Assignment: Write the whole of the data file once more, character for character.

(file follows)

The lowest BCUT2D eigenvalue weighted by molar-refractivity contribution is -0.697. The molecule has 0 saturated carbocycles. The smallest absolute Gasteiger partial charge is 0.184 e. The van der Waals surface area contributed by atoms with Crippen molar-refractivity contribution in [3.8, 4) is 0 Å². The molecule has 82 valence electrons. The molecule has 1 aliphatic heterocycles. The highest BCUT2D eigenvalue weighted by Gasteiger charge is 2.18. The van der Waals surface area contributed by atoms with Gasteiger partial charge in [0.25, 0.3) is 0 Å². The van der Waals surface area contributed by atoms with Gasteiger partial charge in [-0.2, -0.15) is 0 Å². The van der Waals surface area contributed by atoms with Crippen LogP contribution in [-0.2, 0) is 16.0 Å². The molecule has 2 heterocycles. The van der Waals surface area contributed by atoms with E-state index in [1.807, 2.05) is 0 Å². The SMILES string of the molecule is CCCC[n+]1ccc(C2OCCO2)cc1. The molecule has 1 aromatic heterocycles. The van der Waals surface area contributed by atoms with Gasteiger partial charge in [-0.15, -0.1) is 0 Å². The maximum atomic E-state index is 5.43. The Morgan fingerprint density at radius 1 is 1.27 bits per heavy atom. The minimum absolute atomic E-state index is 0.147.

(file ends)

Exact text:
The lowest BCUT2D eigenvalue weighted by molar-refractivity contribution is -0.697. The molecule has 0 saturated carbocycles. The smallest absolute Gasteiger partial charge is 0.184 e. The van der Waals surface area contributed by atoms with Crippen molar-refractivity contribution in [3.8, 4) is 0 Å². The molecule has 82 valence electrons. The molecule has 1 aliphatic heterocycles. The highest BCUT2D eigenvalue weighted by Gasteiger charge is 2.18. The van der Waals surface area contributed by atoms with Gasteiger partial charge in [0.25, 0.3) is 0 Å². The van der Waals surface area contributed by atoms with Gasteiger partial charge in [-0.2, -0.15) is 0 Å². The van der Waals surface area contributed by atoms with Crippen LogP contribution in [-0.2, 0) is 16.0 Å². The molecule has 2 heterocycles. The van der Waals surface area contributed by atoms with E-state index in [1.807, 2.05) is 0 Å². The SMILES string of the molecule is CCCC[n+]1ccc(C2OCCO2)cc1. The molecule has 1 aromatic heterocycles. The van der Waals surface area contributed by atoms with Gasteiger partial charge in [-0.15, -0.1) is 0 Å². The maximum atomic E-state index is 5.43. The Morgan fingerprint density at radius 1 is 1.27 bits per heavy atom. The minimum absolute atomic E-state index is 0.147.